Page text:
Tufts University announced today that it was stripping the Sackler name from its buildings and programmes in recognition of “the human toll” of the US opioid epidemic, which has been tied directly to the philanthropic family.
The Sacklers’ company, Purdue Pharma, which manufactures and markets the prescription painkiller OxyContin, has been blamed for an addiction crisis that has resulted in the deaths of hundreds of thousands of Americans since the drug’s introduction in 1996.
Peter R. Dolan, chairman of Tufts’ board of trustees, and Anthony P. Monaco, the president, said in an open letter to the university community in Medford and Somerville, Massachusetts that the institution had reached its decision after a review commissioned in February, followed by “long and thoughtful deliberations”.
“Our students, faculty, staff, alumni, and others have shared with us the negative impact the Sackler name has on them each day, noting the human toll of the opioid epidemic in which members of the Sackler family and their company, Purdue Pharma, are associated,” the letter said, adding, “It is clear that the Sackler name, with its link to the current health crisis, runs counter to the school’s mission.”
The officials said the name would be removed from the Sackler School of Graduate Biomedical Sciences, the Arthur M. Sackler Center for Medical Education, the Sackler Laboratory for the Convergence of Biomedical, Physical and Engineering Sciences, the Sackler Families Fund for Collaborative Cancer Biology Research and the Richard S. Sackler, M.D. Endowed Research Fund.
A series of art institutions, including the Metropolitan Museum of Art, the Solomon R. Guggenheim Museum and the Tate in London have announced in recent months that they would stop taking donations from the Sacklers, and the Louvre in Paris has stripped the name from its Sackler Wing of Oriental Antiquities.
The Sacklers’ philanthropic relationship with Tufts dates back to the 1980s and is particularly concentrated in the medical field. The university said it was not “seeking to erase this chapter of Tufts’ history” but rather “contextualising the involvement of family members over the years”. It emphasised that contributions from one family member, Arthur M. Sackler, had supported the university’s mission of “scientific research and medical education to improve people’s lives”.
It noted that Arthur M. Sackler died in 1987, nearly a decade before Purdue Pharma introduced OxyContin. The letter said that the university planned to create an exhibit inside its medical school to describe the Sackler family’s involvement with Tufts and “to educate the community about lessons we all must learn from the opioid epidemic”.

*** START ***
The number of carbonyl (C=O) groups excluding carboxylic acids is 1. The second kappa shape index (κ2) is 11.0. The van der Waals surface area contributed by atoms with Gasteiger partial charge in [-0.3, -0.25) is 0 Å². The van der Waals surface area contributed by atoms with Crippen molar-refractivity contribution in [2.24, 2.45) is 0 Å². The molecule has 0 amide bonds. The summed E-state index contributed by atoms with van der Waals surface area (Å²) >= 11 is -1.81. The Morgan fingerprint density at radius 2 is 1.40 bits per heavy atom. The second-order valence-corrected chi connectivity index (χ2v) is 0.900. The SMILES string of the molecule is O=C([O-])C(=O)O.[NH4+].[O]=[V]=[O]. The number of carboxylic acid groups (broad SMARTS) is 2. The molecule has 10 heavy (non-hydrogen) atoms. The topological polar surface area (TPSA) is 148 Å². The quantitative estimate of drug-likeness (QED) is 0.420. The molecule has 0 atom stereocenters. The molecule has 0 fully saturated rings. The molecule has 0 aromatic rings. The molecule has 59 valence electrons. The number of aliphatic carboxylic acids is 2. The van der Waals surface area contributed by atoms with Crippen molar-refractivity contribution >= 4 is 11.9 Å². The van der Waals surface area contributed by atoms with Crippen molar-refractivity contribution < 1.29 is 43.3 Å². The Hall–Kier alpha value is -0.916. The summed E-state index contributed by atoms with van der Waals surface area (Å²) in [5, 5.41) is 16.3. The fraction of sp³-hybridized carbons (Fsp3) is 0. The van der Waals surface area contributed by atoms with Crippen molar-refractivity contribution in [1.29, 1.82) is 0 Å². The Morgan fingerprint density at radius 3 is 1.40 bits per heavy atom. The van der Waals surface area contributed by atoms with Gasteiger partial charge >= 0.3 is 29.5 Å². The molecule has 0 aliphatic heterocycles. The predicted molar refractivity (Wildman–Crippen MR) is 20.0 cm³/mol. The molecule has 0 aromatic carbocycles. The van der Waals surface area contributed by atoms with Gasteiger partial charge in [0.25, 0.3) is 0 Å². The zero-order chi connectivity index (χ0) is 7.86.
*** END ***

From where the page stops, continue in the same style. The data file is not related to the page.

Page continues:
The letter said the review assessing Tufts’ relationship with Purdue Pharma and the Sacklers, conducted by a former US attorney for Massachusetts and a lawyer, had found no wrongdoing by the university or its staff and no evidence that the Sacklers agreed to fund programmes or research in return for “certain outcomes”.
Still, it said, “there was some evidence suggesting the appearance of influence, in that Tufts officials at times may have provided favoured treatment to the Sacklers and Purdue or acted to avoid controversy related to them”.
The university said it would act “as soon as possible” to adopt other steps recommended by the reviewers, including introducing stronger screening procedures for donors. It said that it was also establishing a $3m endowment to support a programme aimed at preventing and treating drug addiction and substance abuse.
An attorney for the Sackler family criticised the decision to remove its name from buildings and programmes. “We will be seeking to have this improper decision reversed and are currently reviewing all options open to us,” the attorney, Daniel S. Connolly, told The New York Times.
The artist Nan Goldin, who has led opioid-related protests at New York University and Harvard University as well as at museums to urge them to renounce the Sacklers, welcomed Tufts' announcement. "It’s excellent–we’re really surprised and gratified," she said. "We weren’t expecting it. We’re sure this had a lot to do with student pushback."